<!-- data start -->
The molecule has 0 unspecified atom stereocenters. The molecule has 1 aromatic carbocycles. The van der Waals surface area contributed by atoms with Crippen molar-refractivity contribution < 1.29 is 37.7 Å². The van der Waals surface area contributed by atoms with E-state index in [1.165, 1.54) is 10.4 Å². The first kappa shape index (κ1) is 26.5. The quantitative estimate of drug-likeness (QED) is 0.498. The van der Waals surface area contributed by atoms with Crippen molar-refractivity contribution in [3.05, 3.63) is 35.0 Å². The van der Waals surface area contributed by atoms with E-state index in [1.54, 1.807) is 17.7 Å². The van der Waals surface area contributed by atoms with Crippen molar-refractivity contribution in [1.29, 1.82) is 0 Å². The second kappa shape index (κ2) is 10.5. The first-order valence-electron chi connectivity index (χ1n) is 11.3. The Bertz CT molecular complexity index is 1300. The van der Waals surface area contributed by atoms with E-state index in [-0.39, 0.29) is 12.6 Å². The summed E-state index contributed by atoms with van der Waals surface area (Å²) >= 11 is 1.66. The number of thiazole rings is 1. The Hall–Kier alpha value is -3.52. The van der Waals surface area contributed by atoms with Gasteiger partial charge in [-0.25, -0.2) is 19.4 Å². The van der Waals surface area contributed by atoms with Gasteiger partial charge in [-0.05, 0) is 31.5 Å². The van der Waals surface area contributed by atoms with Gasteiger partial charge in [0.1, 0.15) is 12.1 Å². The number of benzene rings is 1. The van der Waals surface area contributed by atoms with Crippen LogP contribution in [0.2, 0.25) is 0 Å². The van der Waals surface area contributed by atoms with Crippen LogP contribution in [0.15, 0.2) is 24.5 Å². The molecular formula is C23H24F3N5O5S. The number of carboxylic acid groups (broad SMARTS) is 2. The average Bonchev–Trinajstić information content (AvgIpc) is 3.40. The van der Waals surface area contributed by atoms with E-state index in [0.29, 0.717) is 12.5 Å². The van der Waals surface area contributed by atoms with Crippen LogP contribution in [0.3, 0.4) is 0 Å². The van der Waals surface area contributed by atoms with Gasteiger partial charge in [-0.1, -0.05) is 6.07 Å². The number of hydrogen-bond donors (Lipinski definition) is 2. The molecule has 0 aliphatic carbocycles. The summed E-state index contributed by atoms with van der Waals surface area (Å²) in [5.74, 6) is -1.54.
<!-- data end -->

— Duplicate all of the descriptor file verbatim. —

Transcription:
The molecule has 0 unspecified atom stereocenters. The molecule has 1 aromatic carbocycles. The van der Waals surface area contributed by atoms with Crippen molar-refractivity contribution < 1.29 is 37.7 Å². The van der Waals surface area contributed by atoms with E-state index in [1.165, 1.54) is 10.4 Å². The first kappa shape index (κ1) is 26.5. The quantitative estimate of drug-likeness (QED) is 0.498. The van der Waals surface area contributed by atoms with Crippen molar-refractivity contribution in [3.05, 3.63) is 35.0 Å². The van der Waals surface area contributed by atoms with E-state index in [1.54, 1.807) is 17.7 Å². The van der Waals surface area contributed by atoms with Crippen molar-refractivity contribution in [1.29, 1.82) is 0 Å². The second kappa shape index (κ2) is 10.5. The first-order valence-electron chi connectivity index (χ1n) is 11.3. The Bertz CT molecular complexity index is 1300. The van der Waals surface area contributed by atoms with E-state index in [-0.39, 0.29) is 12.6 Å². The summed E-state index contributed by atoms with van der Waals surface area (Å²) >= 11 is 1.66. The number of thiazole rings is 1. The Hall–Kier alpha value is -3.52. The van der Waals surface area contributed by atoms with Gasteiger partial charge in [-0.25, -0.2) is 19.4 Å². The van der Waals surface area contributed by atoms with Gasteiger partial charge in [-0.05, 0) is 31.5 Å². The van der Waals surface area contributed by atoms with Gasteiger partial charge in [0.1, 0.15) is 12.1 Å². The number of benzene rings is 1. The van der Waals surface area contributed by atoms with Crippen LogP contribution in [0.2, 0.25) is 0 Å². The van der Waals surface area contributed by atoms with Crippen LogP contribution in [0.15, 0.2) is 24.5 Å². The molecular formula is C23H24F3N5O5S. The number of carboxylic acid groups (broad SMARTS) is 2. The average Bonchev–Trinajstić information content (AvgIpc) is 3.40. The van der Waals surface area contributed by atoms with E-state index in [0.29, 0.717) is 12.5 Å². The van der Waals surface area contributed by atoms with Crippen LogP contribution in [0.3, 0.4) is 0 Å². The van der Waals surface area contributed by atoms with Gasteiger partial charge in [-0.1, -0.05) is 6.07 Å². The number of hydrogen-bond donors (Lipinski definition) is 2. The molecule has 0 aliphatic carbocycles. The summed E-state index contributed by atoms with van der Waals surface area (Å²) in [5.74, 6) is -1.54.